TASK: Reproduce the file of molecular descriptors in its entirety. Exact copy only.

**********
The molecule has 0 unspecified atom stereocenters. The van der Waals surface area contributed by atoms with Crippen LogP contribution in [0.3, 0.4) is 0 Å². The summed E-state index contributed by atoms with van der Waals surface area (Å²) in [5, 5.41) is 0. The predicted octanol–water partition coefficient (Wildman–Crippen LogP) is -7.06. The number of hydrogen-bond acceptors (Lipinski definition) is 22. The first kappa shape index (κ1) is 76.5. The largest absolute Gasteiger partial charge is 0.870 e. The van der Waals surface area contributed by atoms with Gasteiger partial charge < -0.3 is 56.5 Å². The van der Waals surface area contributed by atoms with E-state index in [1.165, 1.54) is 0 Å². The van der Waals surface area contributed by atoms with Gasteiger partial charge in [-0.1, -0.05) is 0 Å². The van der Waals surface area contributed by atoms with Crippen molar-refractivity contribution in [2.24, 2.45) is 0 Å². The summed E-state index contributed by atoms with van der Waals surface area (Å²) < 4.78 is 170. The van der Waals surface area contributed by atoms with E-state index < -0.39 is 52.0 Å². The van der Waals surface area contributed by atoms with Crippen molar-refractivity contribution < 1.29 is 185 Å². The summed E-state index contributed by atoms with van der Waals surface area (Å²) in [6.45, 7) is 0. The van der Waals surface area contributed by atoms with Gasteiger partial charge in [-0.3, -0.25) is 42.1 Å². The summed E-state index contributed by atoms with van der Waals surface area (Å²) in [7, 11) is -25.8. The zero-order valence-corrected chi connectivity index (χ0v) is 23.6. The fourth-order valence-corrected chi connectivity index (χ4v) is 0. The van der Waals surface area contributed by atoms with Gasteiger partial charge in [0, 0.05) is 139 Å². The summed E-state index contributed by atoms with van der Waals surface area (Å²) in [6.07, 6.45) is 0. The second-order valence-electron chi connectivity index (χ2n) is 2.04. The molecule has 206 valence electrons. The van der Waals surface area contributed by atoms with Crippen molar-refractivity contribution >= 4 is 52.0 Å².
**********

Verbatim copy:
The molecule has 0 unspecified atom stereocenters. The van der Waals surface area contributed by atoms with Crippen LogP contribution in [0.3, 0.4) is 0 Å². The summed E-state index contributed by atoms with van der Waals surface area (Å²) in [5, 5.41) is 0. The predicted octanol–water partition coefficient (Wildman–Crippen LogP) is -7.06. The number of hydrogen-bond acceptors (Lipinski definition) is 22. The first kappa shape index (κ1) is 76.5. The largest absolute Gasteiger partial charge is 0.870 e. The van der Waals surface area contributed by atoms with Gasteiger partial charge < -0.3 is 56.5 Å². The van der Waals surface area contributed by atoms with E-state index in [1.165, 1.54) is 0 Å². The van der Waals surface area contributed by atoms with Gasteiger partial charge in [-0.1, -0.05) is 0 Å². The van der Waals surface area contributed by atoms with Crippen molar-refractivity contribution in [2.24, 2.45) is 0 Å². The summed E-state index contributed by atoms with van der Waals surface area (Å²) < 4.78 is 170. The van der Waals surface area contributed by atoms with E-state index < -0.39 is 52.0 Å². The van der Waals surface area contributed by atoms with Crippen molar-refractivity contribution < 1.29 is 185 Å². The summed E-state index contributed by atoms with van der Waals surface area (Å²) in [6.45, 7) is 0. The van der Waals surface area contributed by atoms with Gasteiger partial charge in [-0.3, -0.25) is 42.1 Å². The summed E-state index contributed by atoms with van der Waals surface area (Å²) in [7, 11) is -25.8. The zero-order valence-corrected chi connectivity index (χ0v) is 23.6. The fourth-order valence-corrected chi connectivity index (χ4v) is 0. The van der Waals surface area contributed by atoms with Gasteiger partial charge in [0, 0.05) is 139 Å². The summed E-state index contributed by atoms with van der Waals surface area (Å²) in [6.07, 6.45) is 0. The second-order valence-electron chi connectivity index (χ2n) is 2.04. The molecule has 206 valence electrons. The van der Waals surface area contributed by atoms with Crippen molar-refractivity contribution >= 4 is 52.0 Å².